are the simplest stochastic process.

In fact, KET works for uncountable index set. KET is the

foundation of stochastic processes (time course analysis,

spatial statistics, Brownian motions, stochastic differential

equations).

Qiu, Lee BST 401

Kolmogorov Extension Theorem

For simplicity, the book only states a very special case, i.e.,

the indices of the product space is countable inﬁnite and

the member state spaces are R.

(Page 471) This version of the theorem basically says, if

we deﬁne the probability for intervals of each member

space, there is one and only one way to deﬁne a countable

inﬁnite product measure.

By the way, X

1

, X

2

, . . . is called a stochastic process with

index set N. And yes, i .i .d. sequence of random variables

are the simplest stochastic process.

In fact, KET works for uncountable index set. KET is the

foundation of stochastic processes (time course analysis,

spatial statistics, Brownian motions, stochastic differential

equations).

Qiu, Lee BST 401

Kolmogorov Extension Theorem

For simplicity, the book only states a very special case, i.e.,

the indices of the product space is countable inﬁnite and

the member state spaces are R.

(Page 471) This version of the theorem basically says, if

we deﬁne the probability for intervals of each member

space, there is one and only one way to deﬁne a countable

inﬁnite product measure.

By the way, X

1

, X

2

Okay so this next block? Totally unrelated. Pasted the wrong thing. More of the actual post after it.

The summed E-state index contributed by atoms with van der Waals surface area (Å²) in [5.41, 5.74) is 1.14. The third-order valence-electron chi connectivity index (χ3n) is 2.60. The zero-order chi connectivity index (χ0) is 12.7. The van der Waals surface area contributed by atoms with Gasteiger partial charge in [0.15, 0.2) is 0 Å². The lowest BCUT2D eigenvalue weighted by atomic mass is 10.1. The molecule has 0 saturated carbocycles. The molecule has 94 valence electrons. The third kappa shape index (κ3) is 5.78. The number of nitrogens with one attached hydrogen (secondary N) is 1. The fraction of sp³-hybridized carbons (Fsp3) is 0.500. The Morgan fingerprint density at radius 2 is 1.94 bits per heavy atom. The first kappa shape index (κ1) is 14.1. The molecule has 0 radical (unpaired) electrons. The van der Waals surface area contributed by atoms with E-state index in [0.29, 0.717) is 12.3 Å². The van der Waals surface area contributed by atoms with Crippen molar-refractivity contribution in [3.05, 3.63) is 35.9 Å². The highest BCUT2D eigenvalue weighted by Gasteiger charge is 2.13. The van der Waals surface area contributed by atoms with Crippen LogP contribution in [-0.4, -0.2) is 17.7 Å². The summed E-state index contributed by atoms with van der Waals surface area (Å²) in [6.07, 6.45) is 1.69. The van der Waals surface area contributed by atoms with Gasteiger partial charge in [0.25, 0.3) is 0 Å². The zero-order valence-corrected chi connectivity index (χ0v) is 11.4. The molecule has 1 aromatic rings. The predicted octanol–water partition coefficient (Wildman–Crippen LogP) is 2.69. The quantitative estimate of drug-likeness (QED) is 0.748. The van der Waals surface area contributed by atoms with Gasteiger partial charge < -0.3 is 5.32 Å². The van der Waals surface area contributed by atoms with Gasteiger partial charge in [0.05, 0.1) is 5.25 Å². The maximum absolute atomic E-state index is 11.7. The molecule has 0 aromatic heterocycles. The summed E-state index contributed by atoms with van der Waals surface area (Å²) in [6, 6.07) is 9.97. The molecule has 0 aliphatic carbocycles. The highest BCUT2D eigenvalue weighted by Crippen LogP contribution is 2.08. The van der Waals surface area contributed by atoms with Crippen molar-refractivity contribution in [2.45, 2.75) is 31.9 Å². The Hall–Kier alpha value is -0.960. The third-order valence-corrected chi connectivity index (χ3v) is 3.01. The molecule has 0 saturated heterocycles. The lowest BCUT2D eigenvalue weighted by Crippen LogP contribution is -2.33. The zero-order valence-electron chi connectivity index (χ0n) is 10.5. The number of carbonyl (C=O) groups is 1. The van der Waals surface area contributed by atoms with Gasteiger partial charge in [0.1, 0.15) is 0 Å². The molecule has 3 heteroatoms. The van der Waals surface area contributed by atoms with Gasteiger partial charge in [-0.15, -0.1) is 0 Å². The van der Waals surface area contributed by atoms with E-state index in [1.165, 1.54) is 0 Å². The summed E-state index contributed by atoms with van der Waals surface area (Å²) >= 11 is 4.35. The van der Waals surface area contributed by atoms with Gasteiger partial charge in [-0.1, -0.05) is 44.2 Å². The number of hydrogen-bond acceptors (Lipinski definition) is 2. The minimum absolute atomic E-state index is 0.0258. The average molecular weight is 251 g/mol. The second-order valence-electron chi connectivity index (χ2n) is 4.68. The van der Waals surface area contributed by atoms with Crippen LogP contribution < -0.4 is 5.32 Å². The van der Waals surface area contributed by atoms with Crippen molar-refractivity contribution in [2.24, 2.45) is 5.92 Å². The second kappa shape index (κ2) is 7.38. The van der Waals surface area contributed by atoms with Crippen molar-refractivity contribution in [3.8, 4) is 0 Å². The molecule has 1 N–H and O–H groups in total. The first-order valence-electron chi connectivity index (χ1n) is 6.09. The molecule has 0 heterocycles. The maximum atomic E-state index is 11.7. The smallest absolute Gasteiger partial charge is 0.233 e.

, . . . is called a stochastic process with

index set N. And yes, i .i .d. sequence of random variables

are the simplest stochastic process.

In fact, KET works for uncountable index set. KET is the

foundation of stochastic processes (time course analysis,

spatial statistics, Brownian motions, stochastic differential

equations).

Qiu, Lee BST 401

Implications

What we can describe (measure) in the inﬁnite product

space that can not be described by ﬁnite product? Limits.

We can measure for example these sets:

A =

ω : lim

n→∞

1

n

n

¸

i =1

X

i

(ω) = EX

¸

,

B =

ω : lim

n→∞

1

√

n

n

¸

i =1

(Y

i

(ω) −EY) ∈ (−1.96σ, 1.96σ)

¸

.

Qiu, Lee BST 401

Implications

What we can describe (measure) in the inﬁnite product

space that can not be described by ﬁnite product? Limits.

We can measure for example these sets:

A =

ω : lim

n→∞

1

n

n

¸

i =1

X

i

(ω) = EX

¸

,

B =

ω : lim

n→∞

1

√

n

n

¸

i =1

(Y

i

(ω) −EY) ∈ (−1.96σ, 1.96σ)

¸

.

Qiu, Lee BST 401

Homework

Page 470, Exercise 6.3.

Pg 121, Ash’s book, # 2.

Qiu, Lee BST 401

Homework

Page 470, Exercise 6.3.

Pg 121, Ash’s book, # 2.

Qiu, Lee BST 401